Fourth, as some have demonstrated here (kind of surprisingly), is that many or most people neither read their closing docs or fully understand the implications thereof or how their circumstances compare to the rest of the marketplace. Townhomes may look like a commodity, but they are not a commodity.

    The bottom line is these appear to be long-term risk factors. They probably shouldn’t be too much of a concern if you’re a buyer with a five-or-ten-year time horizon for ownership, but maybe it should be a consideration for long-term buyers and for public planning purposes. I’m also not saying that it will necessarily end poorly, only that it might sometimes; but also, the East End is likely to have the greatest number of the largest of these enclaves and that’s a risk factor too at more of a community level.

  • Take a drive down Stanford or Taft; from W Dallas to W Gray, and tell me you don’t see 3 story town homes in disrepair, and those aren’t more than 5-7 years old. Seriously open your eyes and look around, as a long time resident my old (former) brick home from 1936 will still be there in 10 years looking virtually the same, seen many a hurricane, many a flood, still there looking regal, you won’t say the same about a shoddily built stucco monstrosity, given time.

  • I like this comment. I moved from a townhouse situation where the homes and grounds were being poorly maintained. I even joined the HOA while I was there to try and get some improvements and deferred maintenance taken care of. I was overridden and soon realized that everyone was only in it for the short term gain in their wallets and not the long term health of the community. After I sold and moved the HOA fees were cut to almost nothing. I really feel for that group of homes in the next 10-20 years. Hell, they are only 7-8 years old and already having lots of issues; leaking roofs, windows, stucco cracking, rusting perimeter fence, constantly malfunctioning entrance gates, etc, etc.. I live in a single family home now and am so happy that I am in charge of all of the maintenance and repairs. I don’t ask anyone, except my wife, if I want to fix up and maintain my home.

  • These townhomes have potential, but Houston has got to relax minimum parking requirements at least in certain neighborhoods. Wall off the garage and turn it into living space, knock out the driveway and bring back the on-street parking (covered front porch addition optional), and suddenly things start looking a lot less oppressive on the street level. As property values rise, eventually many of these homes can be subdivided into 2 or 3 family homes, and then you’ve got some REAL urban density cooking.

  • Also, not every young couple is going to flee to the burbs as soon as they have kids. I have zero intention of moving my kids out there. Schools in town will improve as more and more families stick around.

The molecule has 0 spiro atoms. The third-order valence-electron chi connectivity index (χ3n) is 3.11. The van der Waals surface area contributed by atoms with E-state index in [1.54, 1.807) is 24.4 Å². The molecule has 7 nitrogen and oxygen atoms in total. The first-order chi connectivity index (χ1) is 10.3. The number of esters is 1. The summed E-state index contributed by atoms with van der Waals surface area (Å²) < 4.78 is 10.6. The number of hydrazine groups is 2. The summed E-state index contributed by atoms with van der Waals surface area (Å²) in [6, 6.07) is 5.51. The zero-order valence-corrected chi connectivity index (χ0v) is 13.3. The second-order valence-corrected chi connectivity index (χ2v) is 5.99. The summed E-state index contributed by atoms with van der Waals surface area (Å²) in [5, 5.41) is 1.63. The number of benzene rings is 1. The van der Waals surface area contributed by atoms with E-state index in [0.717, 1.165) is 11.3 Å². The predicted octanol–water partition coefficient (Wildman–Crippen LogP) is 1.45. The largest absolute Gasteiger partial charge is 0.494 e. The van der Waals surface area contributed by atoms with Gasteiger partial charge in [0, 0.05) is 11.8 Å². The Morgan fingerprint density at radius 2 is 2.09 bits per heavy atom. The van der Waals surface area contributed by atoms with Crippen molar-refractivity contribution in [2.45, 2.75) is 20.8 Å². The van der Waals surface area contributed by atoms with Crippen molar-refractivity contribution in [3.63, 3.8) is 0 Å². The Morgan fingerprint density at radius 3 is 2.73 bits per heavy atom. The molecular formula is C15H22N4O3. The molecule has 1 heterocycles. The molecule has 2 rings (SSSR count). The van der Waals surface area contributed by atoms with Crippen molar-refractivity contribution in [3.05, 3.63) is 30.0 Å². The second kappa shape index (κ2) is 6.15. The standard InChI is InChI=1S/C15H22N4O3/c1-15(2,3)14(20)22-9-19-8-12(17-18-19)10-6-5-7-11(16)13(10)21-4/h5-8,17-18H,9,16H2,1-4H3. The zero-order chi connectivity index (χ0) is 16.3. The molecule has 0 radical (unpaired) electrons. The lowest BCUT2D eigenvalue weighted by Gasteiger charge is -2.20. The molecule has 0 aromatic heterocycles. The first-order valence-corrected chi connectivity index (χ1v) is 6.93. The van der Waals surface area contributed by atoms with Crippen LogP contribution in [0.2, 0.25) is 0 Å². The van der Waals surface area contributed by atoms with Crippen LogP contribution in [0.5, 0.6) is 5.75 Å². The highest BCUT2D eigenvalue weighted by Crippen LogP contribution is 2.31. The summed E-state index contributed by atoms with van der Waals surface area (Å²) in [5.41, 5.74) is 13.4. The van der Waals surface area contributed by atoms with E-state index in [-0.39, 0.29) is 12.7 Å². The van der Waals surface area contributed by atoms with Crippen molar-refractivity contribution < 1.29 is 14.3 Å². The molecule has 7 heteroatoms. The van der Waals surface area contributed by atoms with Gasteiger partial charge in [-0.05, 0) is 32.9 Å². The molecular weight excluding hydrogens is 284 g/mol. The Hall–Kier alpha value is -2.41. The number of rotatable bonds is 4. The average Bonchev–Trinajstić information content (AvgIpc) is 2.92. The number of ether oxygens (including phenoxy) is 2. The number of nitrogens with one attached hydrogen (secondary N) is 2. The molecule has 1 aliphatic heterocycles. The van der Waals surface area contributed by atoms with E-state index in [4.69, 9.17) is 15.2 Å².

• @ Old School–thanks for taking the long view of things.
    @ those who say people with kids move out when the babies come, true. But you forget that inside the loop many many townhomes are occupied by gay and lesbian couples who don’t worry about the schools or green space and will be there a while as long as the neighborhood infrastructure of shopping/dining/drinking establishments is good.
    @ ZAW–less dense? Seriously? Yeah, there’s a few places where some old 2 story garden apartments got plowed under to make room for a 6 pack of townhomes, but there’s many more areas where old single story homes of 900~1200 square feet were removed from a 60’x100′ lot and turned into a townhome complex. So now you have perhaps 10 to 14 people living on the same land that housed an elderly couple in their 70’s.
    I do see a situation that Niche proposes where the economy turns south for an extended period of time and people who have lost their jobs walk away from their townhome and the new bank owners can’t unload it and it sits empty. Happened with condos in Houston in the mid-80’s. I hope we won’t see it again, but there’s always the possibility.

  • @GoogleMaster: That’s not me.

  • Commenter: They don’t seem to fit your needs, but obviously there is a market demand for them given they’re being built/sold.

  • 40-50 years from now we’ll see pockets of decay due to shoddy, poorly kept townhouses around Washington, Montrose, Eado probably. The people who have bought them aren’t likely loyal enough to stand and resist poor maintenance around them, units becoming rentals around them or the most powerful element of change, professionals fleeing when lower-income people begin to move in. If Inner Loop land values hold or climb until then then most will be easily dozed for highrises. But there’s no guarantee that the Inner Loop will remain hot. Coffee shops and the whole hipster/urban culture has a lot of fad in it and generations to come might see the suburbs as way more attractive than a bunch of crummy townhouses like where their parents once lived.